For many of us, walks around the neighborhood are quickly becoming part of our new daily routine. We already know how being outside makes us happier, less stressed, and more connected to nature—it also happens to be a great time to become citizen scientists!
What is citizen science? Citizen science recruits non-scientists (Such as you and me!) to collaborate with professional scientists on research projects. By enlisting the community to make observations and gather data, scientists can learn about changes in the environment, animal behavior patterns, and more!
Not only is citizen science great for scientists, but it’s also great for Girl Scouts! It encourages critical thinking and observation skills, engages girls in science and the outdoors, and best of all, it can be totally girl-led. Wherever your interests lie, there’s a citizen science project for your Girl Scout.
Resources to Get You Started
Create an account and access specific projects just for Girl Scouts. Do anything from mapping squirrels (Easy to do in your backyard!), watching ant behavior, or checking out light pollution in the sky. Then, share your results with the Girl Scout community.
Download NASA’s Globe Observer app and pick your observation category—clouds, mosquitos, or trees. Follow the instructions on the screen and you’ll quickly become a pro.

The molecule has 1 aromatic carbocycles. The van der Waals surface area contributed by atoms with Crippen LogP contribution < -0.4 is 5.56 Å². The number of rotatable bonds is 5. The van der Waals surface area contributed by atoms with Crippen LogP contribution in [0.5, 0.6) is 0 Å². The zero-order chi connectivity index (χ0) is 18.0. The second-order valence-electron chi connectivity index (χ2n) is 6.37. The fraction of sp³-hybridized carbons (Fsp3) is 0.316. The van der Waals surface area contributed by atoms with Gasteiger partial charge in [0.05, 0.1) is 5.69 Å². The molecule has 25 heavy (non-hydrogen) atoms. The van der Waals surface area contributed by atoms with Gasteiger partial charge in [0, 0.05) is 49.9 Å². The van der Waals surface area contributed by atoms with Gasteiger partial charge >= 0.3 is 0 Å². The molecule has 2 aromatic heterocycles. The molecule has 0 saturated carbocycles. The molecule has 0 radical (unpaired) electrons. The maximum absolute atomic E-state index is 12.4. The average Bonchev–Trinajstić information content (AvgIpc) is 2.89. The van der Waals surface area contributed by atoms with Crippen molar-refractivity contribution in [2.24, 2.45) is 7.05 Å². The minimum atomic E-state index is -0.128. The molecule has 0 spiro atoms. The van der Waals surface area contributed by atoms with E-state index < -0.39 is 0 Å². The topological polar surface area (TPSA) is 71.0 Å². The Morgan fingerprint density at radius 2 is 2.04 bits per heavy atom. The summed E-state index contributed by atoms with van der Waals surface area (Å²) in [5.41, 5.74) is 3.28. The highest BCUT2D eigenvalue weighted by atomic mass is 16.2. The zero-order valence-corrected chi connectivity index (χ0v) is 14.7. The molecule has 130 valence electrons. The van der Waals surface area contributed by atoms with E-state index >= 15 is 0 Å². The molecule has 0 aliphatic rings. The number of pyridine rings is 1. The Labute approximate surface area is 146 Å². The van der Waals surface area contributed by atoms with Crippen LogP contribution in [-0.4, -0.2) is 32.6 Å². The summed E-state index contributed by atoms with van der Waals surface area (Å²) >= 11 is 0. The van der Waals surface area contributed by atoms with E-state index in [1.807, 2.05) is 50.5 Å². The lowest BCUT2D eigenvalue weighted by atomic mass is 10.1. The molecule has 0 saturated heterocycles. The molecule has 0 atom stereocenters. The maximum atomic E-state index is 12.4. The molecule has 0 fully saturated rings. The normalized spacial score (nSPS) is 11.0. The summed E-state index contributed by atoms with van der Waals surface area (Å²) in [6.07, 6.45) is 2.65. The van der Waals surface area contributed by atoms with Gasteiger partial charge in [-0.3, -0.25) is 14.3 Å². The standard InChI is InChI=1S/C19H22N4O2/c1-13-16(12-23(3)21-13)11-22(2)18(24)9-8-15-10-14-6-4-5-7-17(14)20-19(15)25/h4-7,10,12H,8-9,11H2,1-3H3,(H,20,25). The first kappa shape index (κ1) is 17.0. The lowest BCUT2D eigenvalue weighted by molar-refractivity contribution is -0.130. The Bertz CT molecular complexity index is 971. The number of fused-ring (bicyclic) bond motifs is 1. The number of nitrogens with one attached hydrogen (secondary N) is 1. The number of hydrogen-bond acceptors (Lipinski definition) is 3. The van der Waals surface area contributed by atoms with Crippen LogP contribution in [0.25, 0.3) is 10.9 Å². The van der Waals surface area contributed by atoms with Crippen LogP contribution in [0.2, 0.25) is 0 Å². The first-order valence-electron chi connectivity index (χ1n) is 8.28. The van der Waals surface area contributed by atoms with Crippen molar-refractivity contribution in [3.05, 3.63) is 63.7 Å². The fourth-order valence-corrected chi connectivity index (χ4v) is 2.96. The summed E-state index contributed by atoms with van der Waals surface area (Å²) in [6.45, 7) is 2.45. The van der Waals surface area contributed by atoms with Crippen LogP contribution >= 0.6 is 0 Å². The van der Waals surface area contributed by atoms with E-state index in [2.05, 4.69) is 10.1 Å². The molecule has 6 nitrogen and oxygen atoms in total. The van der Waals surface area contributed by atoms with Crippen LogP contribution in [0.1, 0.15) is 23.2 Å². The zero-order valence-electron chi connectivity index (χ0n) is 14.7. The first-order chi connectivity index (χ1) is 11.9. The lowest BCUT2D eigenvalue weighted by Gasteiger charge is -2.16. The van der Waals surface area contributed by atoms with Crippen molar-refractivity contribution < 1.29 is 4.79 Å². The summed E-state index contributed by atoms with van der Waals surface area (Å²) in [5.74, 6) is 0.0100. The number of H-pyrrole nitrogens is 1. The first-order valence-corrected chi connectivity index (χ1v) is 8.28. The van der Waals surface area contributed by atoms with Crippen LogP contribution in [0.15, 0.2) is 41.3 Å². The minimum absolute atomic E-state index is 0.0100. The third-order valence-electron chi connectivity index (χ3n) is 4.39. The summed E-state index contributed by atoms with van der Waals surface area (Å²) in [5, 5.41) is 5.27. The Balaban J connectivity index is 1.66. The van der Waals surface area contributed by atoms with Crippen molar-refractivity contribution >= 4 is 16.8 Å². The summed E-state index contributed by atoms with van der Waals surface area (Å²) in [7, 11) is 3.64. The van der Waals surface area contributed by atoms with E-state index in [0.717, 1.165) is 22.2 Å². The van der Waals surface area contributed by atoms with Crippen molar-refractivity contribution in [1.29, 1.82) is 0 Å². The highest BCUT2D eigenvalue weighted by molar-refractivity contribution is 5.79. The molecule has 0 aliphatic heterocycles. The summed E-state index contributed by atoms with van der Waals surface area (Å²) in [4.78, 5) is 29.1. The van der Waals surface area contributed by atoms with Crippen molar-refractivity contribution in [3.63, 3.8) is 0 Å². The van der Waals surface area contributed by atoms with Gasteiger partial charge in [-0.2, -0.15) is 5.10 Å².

Are you a bird fanatic? Then this is the Citizen Science project for you. Create an eBird account and help scientists identify birds in your neighborhood. To date, thousands of bird species have been classified.
Download the app and join over one-million citizen scientists from around the world. Snap a picture of a plant and the app will quickly identify it. Before you know it, you’ll be an expert backyard citizen scientist.
Want to go screen-free on your walk?
- Use our Cloud Viewer and record how clouds change every day!
- Take a five senses hike and see how many things you can check off in one walk around the block. Remember to follow good Leave No Trace hiking etiquette and “leave what you find.”
- Have siblings? Play a little Backyard Bingo to see who can get BINGO first.
- Map the signs of spring in your backyard! Where are plants growing? Do you see ants or squirrels or bunnies? Where do the birds hang out?
Need some more inspiration? Watch this video of Girl Scouts River Valleys staff doing a Citizen Scientist tutorial!
Abby Lown – Abby is a STEM Program Coordinator at Girl Scouts River Valleys. She graduated from the University of St. Thomas with a degree in Biology and spent three years teaching in the Peace Corps in Mozambique. When she isn’t creating cool STEM programs for Girl Scouts, she loves finding new adventures in the Twin Cities or trying her hand at a new recipe.